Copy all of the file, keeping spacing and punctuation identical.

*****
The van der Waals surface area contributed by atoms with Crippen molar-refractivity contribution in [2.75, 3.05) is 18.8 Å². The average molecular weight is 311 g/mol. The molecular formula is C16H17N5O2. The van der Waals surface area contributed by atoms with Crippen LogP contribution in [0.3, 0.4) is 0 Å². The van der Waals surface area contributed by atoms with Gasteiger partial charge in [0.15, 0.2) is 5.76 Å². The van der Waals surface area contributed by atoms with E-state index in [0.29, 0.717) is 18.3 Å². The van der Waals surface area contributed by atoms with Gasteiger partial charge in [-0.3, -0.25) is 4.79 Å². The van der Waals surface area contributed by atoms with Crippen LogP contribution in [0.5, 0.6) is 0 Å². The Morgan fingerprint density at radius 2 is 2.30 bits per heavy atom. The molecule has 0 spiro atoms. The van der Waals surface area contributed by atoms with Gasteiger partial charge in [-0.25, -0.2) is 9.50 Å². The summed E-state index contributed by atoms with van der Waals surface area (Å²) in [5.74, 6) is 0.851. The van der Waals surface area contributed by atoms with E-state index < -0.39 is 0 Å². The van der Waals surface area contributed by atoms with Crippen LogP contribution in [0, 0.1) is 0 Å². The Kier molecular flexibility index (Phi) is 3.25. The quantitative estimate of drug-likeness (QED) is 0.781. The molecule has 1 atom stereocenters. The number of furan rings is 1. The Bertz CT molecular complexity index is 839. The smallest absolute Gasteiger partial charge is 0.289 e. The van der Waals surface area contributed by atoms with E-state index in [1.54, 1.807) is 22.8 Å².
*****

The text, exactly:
The van der Waals surface area contributed by atoms with Crippen molar-refractivity contribution in [2.75, 3.05) is 18.8 Å². The average molecular weight is 311 g/mol. The molecular formula is C16H17N5O2. The van der Waals surface area contributed by atoms with Crippen LogP contribution in [0.3, 0.4) is 0 Å². The van der Waals surface area contributed by atoms with Gasteiger partial charge in [0.15, 0.2) is 5.76 Å². The van der Waals surface area contributed by atoms with E-state index in [0.29, 0.717) is 18.3 Å². The van der Waals surface area contributed by atoms with Gasteiger partial charge in [-0.3, -0.25) is 4.79 Å². The van der Waals surface area contributed by atoms with Crippen LogP contribution in [0.5, 0.6) is 0 Å². The Morgan fingerprint density at radius 2 is 2.30 bits per heavy atom. The molecule has 0 spiro atoms. The van der Waals surface area contributed by atoms with Gasteiger partial charge in [-0.25, -0.2) is 9.50 Å². The summed E-state index contributed by atoms with van der Waals surface area (Å²) in [5.74, 6) is 0.851. The van der Waals surface area contributed by atoms with E-state index < -0.39 is 0 Å². The van der Waals surface area contributed by atoms with Crippen LogP contribution in [0, 0.1) is 0 Å². The Kier molecular flexibility index (Phi) is 3.25. The quantitative estimate of drug-likeness (QED) is 0.781. The molecule has 1 atom stereocenters. The number of furan rings is 1. The Bertz CT molecular complexity index is 839. The smallest absolute Gasteiger partial charge is 0.289 e. The van der Waals surface area contributed by atoms with E-state index in [1.54, 1.807) is 22.8 Å².